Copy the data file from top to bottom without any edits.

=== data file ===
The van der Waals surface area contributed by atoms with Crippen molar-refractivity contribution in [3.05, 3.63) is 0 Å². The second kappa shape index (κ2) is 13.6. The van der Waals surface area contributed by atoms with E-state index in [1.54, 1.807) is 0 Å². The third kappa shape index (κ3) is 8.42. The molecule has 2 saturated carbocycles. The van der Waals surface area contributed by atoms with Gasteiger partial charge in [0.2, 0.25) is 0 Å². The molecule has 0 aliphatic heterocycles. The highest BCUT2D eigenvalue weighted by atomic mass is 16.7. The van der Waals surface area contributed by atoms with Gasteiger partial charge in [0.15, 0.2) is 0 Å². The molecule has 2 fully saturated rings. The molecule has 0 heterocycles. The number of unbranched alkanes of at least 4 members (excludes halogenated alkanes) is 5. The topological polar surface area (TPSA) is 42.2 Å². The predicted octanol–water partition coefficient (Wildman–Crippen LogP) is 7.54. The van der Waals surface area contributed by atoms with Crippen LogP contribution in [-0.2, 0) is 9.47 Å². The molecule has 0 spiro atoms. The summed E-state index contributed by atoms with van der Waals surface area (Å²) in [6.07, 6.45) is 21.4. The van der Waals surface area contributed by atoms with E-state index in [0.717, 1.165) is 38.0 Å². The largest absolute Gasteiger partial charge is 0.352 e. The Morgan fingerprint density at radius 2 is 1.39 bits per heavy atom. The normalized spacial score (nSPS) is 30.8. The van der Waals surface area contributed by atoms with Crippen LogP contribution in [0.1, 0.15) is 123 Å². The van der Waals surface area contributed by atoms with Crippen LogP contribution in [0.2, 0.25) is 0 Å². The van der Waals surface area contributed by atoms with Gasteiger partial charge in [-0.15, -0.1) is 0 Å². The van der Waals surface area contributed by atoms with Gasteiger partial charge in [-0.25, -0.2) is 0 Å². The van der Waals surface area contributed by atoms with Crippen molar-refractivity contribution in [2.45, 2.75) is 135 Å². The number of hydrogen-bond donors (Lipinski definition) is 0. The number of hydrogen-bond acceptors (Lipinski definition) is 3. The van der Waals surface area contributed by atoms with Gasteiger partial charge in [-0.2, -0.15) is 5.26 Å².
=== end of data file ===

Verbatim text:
The van der Waals surface area contributed by atoms with Crippen molar-refractivity contribution in [3.05, 3.63) is 0 Å². The second kappa shape index (κ2) is 13.6. The van der Waals surface area contributed by atoms with E-state index in [1.54, 1.807) is 0 Å². The third kappa shape index (κ3) is 8.42. The molecule has 2 saturated carbocycles. The van der Waals surface area contributed by atoms with Gasteiger partial charge in [0.2, 0.25) is 0 Å². The molecule has 0 aliphatic heterocycles. The highest BCUT2D eigenvalue weighted by atomic mass is 16.7. The van der Waals surface area contributed by atoms with Gasteiger partial charge in [0.15, 0.2) is 0 Å². The molecule has 2 fully saturated rings. The molecule has 0 heterocycles. The number of unbranched alkanes of at least 4 members (excludes halogenated alkanes) is 5. The topological polar surface area (TPSA) is 42.2 Å². The predicted octanol–water partition coefficient (Wildman–Crippen LogP) is 7.54. The van der Waals surface area contributed by atoms with Crippen LogP contribution in [-0.2, 0) is 9.47 Å². The molecule has 0 spiro atoms. The summed E-state index contributed by atoms with van der Waals surface area (Å²) in [6.07, 6.45) is 21.4. The van der Waals surface area contributed by atoms with E-state index in [0.717, 1.165) is 38.0 Å². The largest absolute Gasteiger partial charge is 0.352 e. The Morgan fingerprint density at radius 2 is 1.39 bits per heavy atom. The normalized spacial score (nSPS) is 30.8. The van der Waals surface area contributed by atoms with Crippen LogP contribution in [0.1, 0.15) is 123 Å². The van der Waals surface area contributed by atoms with Crippen LogP contribution in [0.2, 0.25) is 0 Å². The van der Waals surface area contributed by atoms with Gasteiger partial charge in [-0.15, -0.1) is 0 Å². The van der Waals surface area contributed by atoms with Gasteiger partial charge in [-0.25, -0.2) is 0 Å². The van der Waals surface area contributed by atoms with Crippen molar-refractivity contribution in [2.45, 2.75) is 135 Å². The number of hydrogen-bond donors (Lipinski definition) is 0. The number of hydrogen-bond acceptors (Lipinski definition) is 3. The van der Waals surface area contributed by atoms with Gasteiger partial charge in [-0.2, -0.15) is 5.26 Å².